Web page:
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April 17, 1995 - Image 13

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The Michigan Daily, 1995-04-17

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The Michigan Daily - Monday, April 17, 1995 - 13

" " ;DAVE

'infield

BRETT FORREST
Forrest Fires

,0

r. Future Hall-of-Famer remembers storied and well-
traveled career
aft-
With the return of baseball comes answer that for you at this moment. doors to the stadium and made it a free been some mighty fine players. It's a
the return of baseball great Dave D: That's a very positive way to practice. Never before had it been real honor, and I'll be really excited
4 Winfield. look at it. In your book, Winfield: A available to the public. about it because I never imagined it
in He begins this season in the train- Player's Life, you recount a New York I see the evolution of it now. They would happen to me.
ig camp of the Cleveland Indians, player telling you that, " You can be a charge admission and then the money D: After receiving a standing ova-
looking tofurther establish his Hall- good Yankee and a well-respected goes to charity in that particular area. So tion at Toronto during your first at-
of-Fame credential. -He has also one ... but as a black man, you're I think that's one of the more memo- bat as a Twin, you went 0-for-7 in the
playedfor the San Diego Padres, New never going to be a true Yankee." Did rable events, and I've seen it evolve into series. Do fans' expectations or reac-
" York Yankees, California Angels, you agree with him, and if so, how what it is today: a big part of baseball. tions affect your performance?
Toronto Blue Jays and Minnesota prevalent do you think racism is in D: Yes. After playing with Cito W: They do, but I've played so long
Twins in his illustrious career. baseball today? Gaston in San Diego, what was it like that you have to have thick skin in this
The following is a reprint ofRachel W: One of the players told me that playing for him when he managed the game, and you have to be consistent. If
Bachman's interview with Winfield and ... I understood it. I understood it 1992 World Champion Toronto Blue you don't get it one time, you get it the
before the 1994 season. At that time, growing up in anything that you do as Jays? next. This is one game where you learn
Winfield was playing for the Twins, in an African-American, as we now call W: It was as close to an ideal situa- to be positive and you still fail most of
pursuit of his 3,000th career hit. it. You have to be at least as good- tion as I would get in baseball. A man the time. Even if you hit .300, you fail
Daily: After being drafted out of really better-than anybody compet- who I broke in with ... he was there 70 percent of the time. That's a bad
the University of Minnesota in pro- ing for the same position, to really get already, he was aveteran,but weroomed percentage.
fessional football, basketball, and noticed and to get the opportunity. Is together at one time during the year. A D: Do you think the business of
baseball, you said you never regretted it prevalent in baseball? guy who knows me, knows how I play baseball is ruining the game? Editor's
choosing baseball. Had you not cho- It's probably about the same as the and I could talk to him ... it was just the note: This question was asked before
sen to be a professional athlete, what wider society. On the field, opportu- bestsituationI'vehad--manager-player the players' strike.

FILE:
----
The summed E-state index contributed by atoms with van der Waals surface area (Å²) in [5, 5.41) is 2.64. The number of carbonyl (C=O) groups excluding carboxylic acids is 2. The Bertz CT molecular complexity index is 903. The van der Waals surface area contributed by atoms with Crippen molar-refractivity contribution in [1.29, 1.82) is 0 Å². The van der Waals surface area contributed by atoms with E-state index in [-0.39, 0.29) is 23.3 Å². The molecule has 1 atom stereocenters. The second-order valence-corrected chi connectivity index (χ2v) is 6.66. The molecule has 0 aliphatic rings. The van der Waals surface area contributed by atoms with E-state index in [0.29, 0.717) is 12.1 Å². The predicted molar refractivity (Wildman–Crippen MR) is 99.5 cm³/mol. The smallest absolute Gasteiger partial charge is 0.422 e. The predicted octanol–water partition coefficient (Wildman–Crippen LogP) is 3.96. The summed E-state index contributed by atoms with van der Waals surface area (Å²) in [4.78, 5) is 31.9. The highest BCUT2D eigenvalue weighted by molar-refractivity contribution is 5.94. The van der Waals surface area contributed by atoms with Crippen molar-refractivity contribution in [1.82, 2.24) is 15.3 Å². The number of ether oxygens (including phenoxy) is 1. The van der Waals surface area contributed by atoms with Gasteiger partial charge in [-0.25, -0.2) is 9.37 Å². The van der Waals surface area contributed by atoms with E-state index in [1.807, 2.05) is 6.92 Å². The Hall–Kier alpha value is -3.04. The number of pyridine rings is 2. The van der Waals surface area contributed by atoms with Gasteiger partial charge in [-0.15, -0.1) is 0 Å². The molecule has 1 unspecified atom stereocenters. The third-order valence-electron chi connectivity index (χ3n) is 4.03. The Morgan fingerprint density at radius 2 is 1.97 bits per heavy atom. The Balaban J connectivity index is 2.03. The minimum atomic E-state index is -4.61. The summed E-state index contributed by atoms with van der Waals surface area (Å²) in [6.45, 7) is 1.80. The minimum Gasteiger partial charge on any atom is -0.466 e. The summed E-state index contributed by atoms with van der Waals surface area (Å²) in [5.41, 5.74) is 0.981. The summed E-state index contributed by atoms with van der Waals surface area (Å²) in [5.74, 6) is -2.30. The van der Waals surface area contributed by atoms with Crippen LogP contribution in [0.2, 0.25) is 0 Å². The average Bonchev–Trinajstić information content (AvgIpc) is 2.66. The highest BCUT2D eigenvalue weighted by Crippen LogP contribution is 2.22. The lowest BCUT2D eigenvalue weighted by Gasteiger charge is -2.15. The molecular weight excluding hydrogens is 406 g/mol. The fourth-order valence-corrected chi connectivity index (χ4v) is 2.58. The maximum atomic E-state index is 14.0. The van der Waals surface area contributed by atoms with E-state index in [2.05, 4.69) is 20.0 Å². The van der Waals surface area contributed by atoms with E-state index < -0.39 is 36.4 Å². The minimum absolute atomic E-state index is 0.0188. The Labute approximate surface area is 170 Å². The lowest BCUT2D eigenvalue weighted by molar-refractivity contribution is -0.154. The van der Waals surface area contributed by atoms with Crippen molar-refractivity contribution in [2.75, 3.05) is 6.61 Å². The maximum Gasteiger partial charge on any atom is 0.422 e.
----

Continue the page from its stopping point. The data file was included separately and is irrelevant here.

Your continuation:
would you have done? W: It's not ruining the game, no.
Winfield: I was between - think It's not good for it, but the game is
of the times, now - I really thought Tortntroun successful, very successful. It makes
about politics after college, or trying a lot of money, brings new fans every
to change in the community. But then, are probmbly the same as the rest of year, attendance records are broken,
at that time, there were a lot of things side money, merchandising ... all
like, there were assassinations: ociety t probably not good as it that's going well. It's just that there's
Kennedy, Martin Luther King. That never been a relationship between
lost its appeal to me. That's what I shou We owners and players.
wanted to do at the time. It's changed It used to be very one-sided up
since then, but at that time, yes. until the '70s. The owners had every-
D: I think you can affect almost as nities are better. It deals with talent, situation-in the game. thing. Players have gained a lot, so
many people doing what you're doing. not as much color. The opportunities It's unfortunate I only had it one you're close to a pretty good balance
W: Yeah, and I like doing it from around baseball are probably the same year. But I'm okay here, and all the now, as you develop a better relation-
the economic standpoint: business, as the rest of society. It's probably not other places I've been. ship. That could only help to promote
creation of jobs, things like that. Help- as good as it should be. D: You're currently 19 hits away the game to new heights.
ing people that way appeals to me > D: What's your most memorable from becoming the 19th man in his- D: The season before Toronto won
more. I try to influence people like experience with your charitable orga- tory to have 3,000 career hits. Are the World Series, you said you would
that also. nization, the David M. Winfield foun- milestones like this important to you? probably play two more seasons. Has
D: It's no secret that you and team dation? Editor's note: Winfield reached the winning the championship changed
co-owner George Steinbrenner had a W: Well ... Wow. There are two 3,000-hit mark soon thereafter. your plans?
veryrockyrelationshipwhenyouplayed or three things that really stand out. W: They are for me and for the W: No. It's made baseball really a
forthe Yankees. How doyou feel about When the All-Star Game was in game, just to highlight, promote the very happy place for me, and I'm
him being active in baseball again? San Diego in '78, my second All-Star game of baseball. I didn't start my ca- proud to have played in it.
W: Well, I haven't said a lot about Game, we had a party for all of the reer thinking about milestones and I Whenever I quit, it's been very sat-
that situation. It wasn't a good time in kids of San Diego and invited all the don't play on a daily basis looking for isfying, gratifying to me because that's